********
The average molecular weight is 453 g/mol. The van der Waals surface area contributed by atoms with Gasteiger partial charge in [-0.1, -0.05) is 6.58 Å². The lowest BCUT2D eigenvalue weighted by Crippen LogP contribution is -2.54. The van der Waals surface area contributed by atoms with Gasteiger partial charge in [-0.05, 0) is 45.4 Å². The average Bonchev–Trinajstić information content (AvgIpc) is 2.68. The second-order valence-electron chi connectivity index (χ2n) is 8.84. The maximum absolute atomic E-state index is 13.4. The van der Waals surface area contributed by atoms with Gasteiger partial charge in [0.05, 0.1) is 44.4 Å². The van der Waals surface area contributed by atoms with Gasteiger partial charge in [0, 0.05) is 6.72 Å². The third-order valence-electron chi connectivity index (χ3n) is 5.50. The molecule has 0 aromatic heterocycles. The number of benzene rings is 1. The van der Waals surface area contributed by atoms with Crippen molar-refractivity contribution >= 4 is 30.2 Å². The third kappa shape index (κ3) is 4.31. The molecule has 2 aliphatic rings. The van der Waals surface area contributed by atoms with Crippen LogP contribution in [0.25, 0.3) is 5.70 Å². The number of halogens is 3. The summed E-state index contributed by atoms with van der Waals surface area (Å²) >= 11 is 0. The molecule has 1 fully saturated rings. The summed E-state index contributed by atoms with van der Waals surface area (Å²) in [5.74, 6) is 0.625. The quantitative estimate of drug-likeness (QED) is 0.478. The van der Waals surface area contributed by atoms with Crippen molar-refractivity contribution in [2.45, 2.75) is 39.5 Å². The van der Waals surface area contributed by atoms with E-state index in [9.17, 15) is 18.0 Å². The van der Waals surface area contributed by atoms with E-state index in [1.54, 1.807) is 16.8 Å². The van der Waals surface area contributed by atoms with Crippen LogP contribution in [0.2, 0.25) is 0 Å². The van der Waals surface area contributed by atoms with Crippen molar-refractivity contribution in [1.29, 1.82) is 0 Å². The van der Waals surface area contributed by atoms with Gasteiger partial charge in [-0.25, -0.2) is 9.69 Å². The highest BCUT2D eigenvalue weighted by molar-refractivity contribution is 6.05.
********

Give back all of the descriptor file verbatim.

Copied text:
The average molecular weight is 453 g/mol. The van der Waals surface area contributed by atoms with Gasteiger partial charge in [-0.1, -0.05) is 6.58 Å². The lowest BCUT2D eigenvalue weighted by Crippen LogP contribution is -2.54. The van der Waals surface area contributed by atoms with Gasteiger partial charge in [-0.05, 0) is 45.4 Å². The average Bonchev–Trinajstić information content (AvgIpc) is 2.68. The second-order valence-electron chi connectivity index (χ2n) is 8.84. The maximum absolute atomic E-state index is 13.4. The van der Waals surface area contributed by atoms with Gasteiger partial charge in [0.05, 0.1) is 44.4 Å². The van der Waals surface area contributed by atoms with Gasteiger partial charge in [0, 0.05) is 6.72 Å². The third-order valence-electron chi connectivity index (χ3n) is 5.50. The molecule has 0 aromatic heterocycles. The number of benzene rings is 1. The van der Waals surface area contributed by atoms with Crippen molar-refractivity contribution >= 4 is 30.2 Å². The third kappa shape index (κ3) is 4.31. The molecule has 2 aliphatic rings. The van der Waals surface area contributed by atoms with Crippen LogP contribution in [0.25, 0.3) is 5.70 Å². The number of halogens is 3. The summed E-state index contributed by atoms with van der Waals surface area (Å²) >= 11 is 0. The molecule has 1 fully saturated rings. The summed E-state index contributed by atoms with van der Waals surface area (Å²) in [5.74, 6) is 0.625. The quantitative estimate of drug-likeness (QED) is 0.478. The van der Waals surface area contributed by atoms with Crippen molar-refractivity contribution in [2.45, 2.75) is 39.5 Å². The van der Waals surface area contributed by atoms with E-state index in [9.17, 15) is 18.0 Å². The van der Waals surface area contributed by atoms with E-state index in [1.54, 1.807) is 16.8 Å². The van der Waals surface area contributed by atoms with Crippen LogP contribution in [0.2, 0.25) is 0 Å². The van der Waals surface area contributed by atoms with Crippen molar-refractivity contribution in [1.29, 1.82) is 0 Å². The van der Waals surface area contributed by atoms with Gasteiger partial charge in [-0.25, -0.2) is 9.69 Å². The highest BCUT2D eigenvalue weighted by molar-refractivity contribution is 6.05.